People attending the opening at the Encaustic Art Institute.

"Three Blessings," 23 x 23 on floating panel.

"Three Blessings," 23 x 23 on floating panel.

Petroglyph workshop at Ah Haa in Telluride

Blog > Petroglyph workshop at Ah Haa in Telluride

Instructor Peter Pino standing by his work station. Him and his wife came from Zia Pueblo which is outside of Albuquerque, NM. The goggles and rocks for carving into plus the tools needed to draw with.

Instructor Peter Pino standing by his work station. Him and his wife came from Zia Pueblo which is outside of Albuquerque, NM. The goggles and rocks for carving into plus the tools needed to draw with.

Living in the Southwest I’ve always been curious about petroglyphs. Zia pueblo artist Peter Pino was teaching a workshop in Telluride on the process of how they can be done so I signed up. The workshop was held at Ah Haa School for the Arts in Telluride, Colorado. It involved a 3 hour drive to and from the workshop but I had to do it since it was only 4 hours of class time and there wouldn’t be any need to spend the night in Telluride plus the need to learn about how it’s done.

One great question that was asked from one of the students was what the history was behind the petroglyphs and what was the reason they were made. The teacher answered the question by saying that they were first used to let the people migrating know where water was available but drawing bird tracks on the rocks. The reason for the bird tracks was because small birds tend to stay close to where there’s water available. From there the rock art evolved into more designs and the communications between the people migrating increased.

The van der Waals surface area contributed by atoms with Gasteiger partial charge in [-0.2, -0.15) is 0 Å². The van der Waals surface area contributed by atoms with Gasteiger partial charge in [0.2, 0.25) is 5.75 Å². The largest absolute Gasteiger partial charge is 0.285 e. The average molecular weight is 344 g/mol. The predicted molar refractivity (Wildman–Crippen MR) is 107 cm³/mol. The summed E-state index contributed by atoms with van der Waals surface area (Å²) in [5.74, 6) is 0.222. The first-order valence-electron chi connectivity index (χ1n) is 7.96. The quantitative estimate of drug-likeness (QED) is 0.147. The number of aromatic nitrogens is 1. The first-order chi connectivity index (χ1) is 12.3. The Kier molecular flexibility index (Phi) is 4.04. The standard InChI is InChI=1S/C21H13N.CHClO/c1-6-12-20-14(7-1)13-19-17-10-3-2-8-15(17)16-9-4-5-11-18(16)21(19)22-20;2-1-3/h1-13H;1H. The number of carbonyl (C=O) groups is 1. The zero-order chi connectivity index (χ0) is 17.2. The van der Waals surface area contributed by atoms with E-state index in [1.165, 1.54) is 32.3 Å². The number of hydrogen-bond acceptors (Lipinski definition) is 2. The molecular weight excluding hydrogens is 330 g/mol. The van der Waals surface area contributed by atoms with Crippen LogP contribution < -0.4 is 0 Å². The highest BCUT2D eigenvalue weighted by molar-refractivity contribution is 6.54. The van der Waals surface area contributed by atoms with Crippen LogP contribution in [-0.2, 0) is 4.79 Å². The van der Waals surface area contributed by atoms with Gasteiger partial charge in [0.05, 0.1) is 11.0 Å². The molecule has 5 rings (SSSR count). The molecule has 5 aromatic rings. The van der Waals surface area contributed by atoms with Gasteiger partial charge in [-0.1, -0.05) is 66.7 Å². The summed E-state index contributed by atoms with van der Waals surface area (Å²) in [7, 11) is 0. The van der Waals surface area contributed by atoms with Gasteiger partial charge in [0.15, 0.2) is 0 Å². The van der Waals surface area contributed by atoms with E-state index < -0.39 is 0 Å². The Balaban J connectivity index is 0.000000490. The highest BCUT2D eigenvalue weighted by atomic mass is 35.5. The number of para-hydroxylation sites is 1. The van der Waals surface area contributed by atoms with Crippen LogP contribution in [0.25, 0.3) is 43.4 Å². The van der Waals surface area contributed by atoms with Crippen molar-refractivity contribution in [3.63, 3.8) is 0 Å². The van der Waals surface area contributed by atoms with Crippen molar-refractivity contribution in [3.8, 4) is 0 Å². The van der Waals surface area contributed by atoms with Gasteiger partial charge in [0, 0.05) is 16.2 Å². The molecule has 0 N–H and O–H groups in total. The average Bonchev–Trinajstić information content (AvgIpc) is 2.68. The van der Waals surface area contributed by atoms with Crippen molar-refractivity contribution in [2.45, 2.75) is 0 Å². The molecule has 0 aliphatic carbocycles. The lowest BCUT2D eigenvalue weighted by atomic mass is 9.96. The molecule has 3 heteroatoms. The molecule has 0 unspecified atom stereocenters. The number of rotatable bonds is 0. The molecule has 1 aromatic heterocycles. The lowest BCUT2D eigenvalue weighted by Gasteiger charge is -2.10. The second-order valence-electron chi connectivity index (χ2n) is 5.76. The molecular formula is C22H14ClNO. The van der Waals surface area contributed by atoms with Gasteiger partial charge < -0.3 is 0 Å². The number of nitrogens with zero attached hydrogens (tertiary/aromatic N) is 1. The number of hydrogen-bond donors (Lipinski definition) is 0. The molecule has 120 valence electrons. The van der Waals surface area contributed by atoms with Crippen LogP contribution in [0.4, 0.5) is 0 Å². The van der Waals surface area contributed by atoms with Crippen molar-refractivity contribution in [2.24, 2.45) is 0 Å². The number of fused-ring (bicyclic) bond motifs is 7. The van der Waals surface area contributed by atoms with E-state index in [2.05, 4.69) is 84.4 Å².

We had first wet our rocks in the river to get all the dirt off before we started carving.

We had first wet our rocks in the river to get all the dirt off before we started carving.

After working on a small piece of rock carving it's ready to be dipped back into the river to clean it up.

After working on a small piece of rock carving it's ready to be dipped back into the river to clean it up.

One comment the instructor made that really struck me was that we're not doing this it's all up to spirit how this comes out. I feel the same way about my work. That I'm just the worker bee doing what's the energy is informing me.

One comment the instructor made that really struck me was that we're not doing this it's all up to spirit how this comes out. I feel the same way about my work. That I'm just the worker bee doing what's the energy is informing me.

The carving gets lost in the rock when it's wet.

The carving gets lost in the rock when it's wet.

The finished piece after it has dried. I'd like the technique to go into my work but haven't figured in what way yet.

The finished piece after it has dried. I'd like the technique to go into my work but haven't figured in what way yet.

What goes into my work

My work always seems to be evolving. I don't know if it's because I love the challenge of pushing the creative energy or just that there are so many ideas rattling in my head there isn't enough time left in life to get it all out into the world. One thing I never do is work when I'm not in a good space. I don't like the negative energy seeping into my work. Besides the creativity gets blocked and I end up running in circles and am never happy with how pieces are coming together.